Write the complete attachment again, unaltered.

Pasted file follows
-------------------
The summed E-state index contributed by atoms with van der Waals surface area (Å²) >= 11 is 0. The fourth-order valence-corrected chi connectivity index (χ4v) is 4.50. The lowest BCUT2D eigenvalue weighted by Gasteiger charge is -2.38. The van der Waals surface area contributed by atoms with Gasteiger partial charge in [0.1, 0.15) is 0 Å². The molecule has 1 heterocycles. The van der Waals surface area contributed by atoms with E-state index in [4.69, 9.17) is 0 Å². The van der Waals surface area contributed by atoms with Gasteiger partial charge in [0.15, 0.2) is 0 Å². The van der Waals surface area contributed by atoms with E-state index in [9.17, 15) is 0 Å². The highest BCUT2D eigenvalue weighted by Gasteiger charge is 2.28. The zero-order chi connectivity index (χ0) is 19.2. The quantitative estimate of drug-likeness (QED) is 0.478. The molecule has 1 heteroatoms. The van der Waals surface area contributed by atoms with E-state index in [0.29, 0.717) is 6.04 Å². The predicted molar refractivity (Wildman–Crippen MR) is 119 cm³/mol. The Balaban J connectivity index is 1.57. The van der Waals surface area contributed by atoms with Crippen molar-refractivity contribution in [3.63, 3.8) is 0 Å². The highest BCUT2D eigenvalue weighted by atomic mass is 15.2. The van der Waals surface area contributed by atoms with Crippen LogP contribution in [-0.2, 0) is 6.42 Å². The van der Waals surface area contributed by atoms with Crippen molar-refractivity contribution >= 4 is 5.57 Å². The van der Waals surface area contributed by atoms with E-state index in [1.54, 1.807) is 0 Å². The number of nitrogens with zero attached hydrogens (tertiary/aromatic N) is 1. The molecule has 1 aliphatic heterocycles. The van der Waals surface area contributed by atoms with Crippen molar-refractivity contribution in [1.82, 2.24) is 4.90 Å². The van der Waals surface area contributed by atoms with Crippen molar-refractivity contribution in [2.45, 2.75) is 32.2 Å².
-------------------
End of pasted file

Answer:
The summed E-state index contributed by atoms with van der Waals surface area (Å²) >= 11 is 0. The fourth-order valence-corrected chi connectivity index (χ4v) is 4.50. The lowest BCUT2D eigenvalue weighted by Gasteiger charge is -2.38. The van der Waals surface area contributed by atoms with Gasteiger partial charge in [0.1, 0.15) is 0 Å². The molecule has 1 heterocycles. The van der Waals surface area contributed by atoms with E-state index in [4.69, 9.17) is 0 Å². The van der Waals surface area contributed by atoms with Gasteiger partial charge in [0.15, 0.2) is 0 Å². The van der Waals surface area contributed by atoms with E-state index in [9.17, 15) is 0 Å². The highest BCUT2D eigenvalue weighted by Gasteiger charge is 2.28. The zero-order chi connectivity index (χ0) is 19.2. The quantitative estimate of drug-likeness (QED) is 0.478. The molecule has 1 heteroatoms. The van der Waals surface area contributed by atoms with E-state index in [0.29, 0.717) is 6.04 Å². The predicted molar refractivity (Wildman–Crippen MR) is 119 cm³/mol. The Balaban J connectivity index is 1.57. The van der Waals surface area contributed by atoms with Crippen molar-refractivity contribution in [3.63, 3.8) is 0 Å². The highest BCUT2D eigenvalue weighted by atomic mass is 15.2. The van der Waals surface area contributed by atoms with Crippen LogP contribution in [-0.2, 0) is 6.42 Å². The van der Waals surface area contributed by atoms with Crippen molar-refractivity contribution >= 4 is 5.57 Å². The van der Waals surface area contributed by atoms with E-state index in [1.54, 1.807) is 0 Å². The number of nitrogens with zero attached hydrogens (tertiary/aromatic N) is 1. The molecule has 1 aliphatic heterocycles. The van der Waals surface area contributed by atoms with Crippen molar-refractivity contribution in [1.82, 2.24) is 4.90 Å². The van der Waals surface area contributed by atoms with Crippen molar-refractivity contribution in [2.45, 2.75) is 32.2 Å².